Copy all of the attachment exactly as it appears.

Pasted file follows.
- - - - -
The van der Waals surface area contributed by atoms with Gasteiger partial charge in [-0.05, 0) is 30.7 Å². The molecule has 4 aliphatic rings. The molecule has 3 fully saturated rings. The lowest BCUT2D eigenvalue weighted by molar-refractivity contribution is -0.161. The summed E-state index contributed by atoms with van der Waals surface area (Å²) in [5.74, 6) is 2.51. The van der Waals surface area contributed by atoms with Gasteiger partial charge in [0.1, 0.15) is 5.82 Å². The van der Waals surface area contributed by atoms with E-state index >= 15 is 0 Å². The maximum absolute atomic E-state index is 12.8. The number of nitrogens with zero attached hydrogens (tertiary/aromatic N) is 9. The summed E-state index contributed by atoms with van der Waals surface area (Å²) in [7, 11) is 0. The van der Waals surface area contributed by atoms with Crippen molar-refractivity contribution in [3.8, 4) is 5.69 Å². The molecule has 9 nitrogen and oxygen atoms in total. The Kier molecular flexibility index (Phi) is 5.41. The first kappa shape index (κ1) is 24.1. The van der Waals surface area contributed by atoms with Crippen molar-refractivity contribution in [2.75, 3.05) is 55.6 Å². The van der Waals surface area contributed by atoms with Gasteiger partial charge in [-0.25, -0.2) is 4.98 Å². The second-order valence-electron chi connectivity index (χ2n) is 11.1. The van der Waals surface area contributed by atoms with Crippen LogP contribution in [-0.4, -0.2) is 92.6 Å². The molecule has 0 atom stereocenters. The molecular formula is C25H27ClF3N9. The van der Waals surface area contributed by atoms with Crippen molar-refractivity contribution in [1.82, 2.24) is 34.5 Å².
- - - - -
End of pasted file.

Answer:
The van der Waals surface area contributed by atoms with Gasteiger partial charge in [-0.05, 0) is 30.7 Å². The molecule has 4 aliphatic rings. The molecule has 3 fully saturated rings. The lowest BCUT2D eigenvalue weighted by molar-refractivity contribution is -0.161. The summed E-state index contributed by atoms with van der Waals surface area (Å²) in [5.74, 6) is 2.51. The van der Waals surface area contributed by atoms with Gasteiger partial charge in [0.1, 0.15) is 5.82 Å². The van der Waals surface area contributed by atoms with E-state index >= 15 is 0 Å². The maximum absolute atomic E-state index is 12.8. The number of nitrogens with zero attached hydrogens (tertiary/aromatic N) is 9. The summed E-state index contributed by atoms with van der Waals surface area (Å²) in [7, 11) is 0. The van der Waals surface area contributed by atoms with Crippen molar-refractivity contribution in [3.8, 4) is 5.69 Å². The molecule has 9 nitrogen and oxygen atoms in total. The Kier molecular flexibility index (Phi) is 5.41. The first kappa shape index (κ1) is 24.1. The van der Waals surface area contributed by atoms with Crippen molar-refractivity contribution in [2.75, 3.05) is 55.6 Å². The van der Waals surface area contributed by atoms with Gasteiger partial charge in [-0.25, -0.2) is 4.98 Å². The second-order valence-electron chi connectivity index (χ2n) is 11.1. The van der Waals surface area contributed by atoms with Crippen LogP contribution in [-0.4, -0.2) is 92.6 Å². The molecule has 0 atom stereocenters. The molecular formula is C25H27ClF3N9. The van der Waals surface area contributed by atoms with Crippen molar-refractivity contribution in [1.82, 2.24) is 34.5 Å².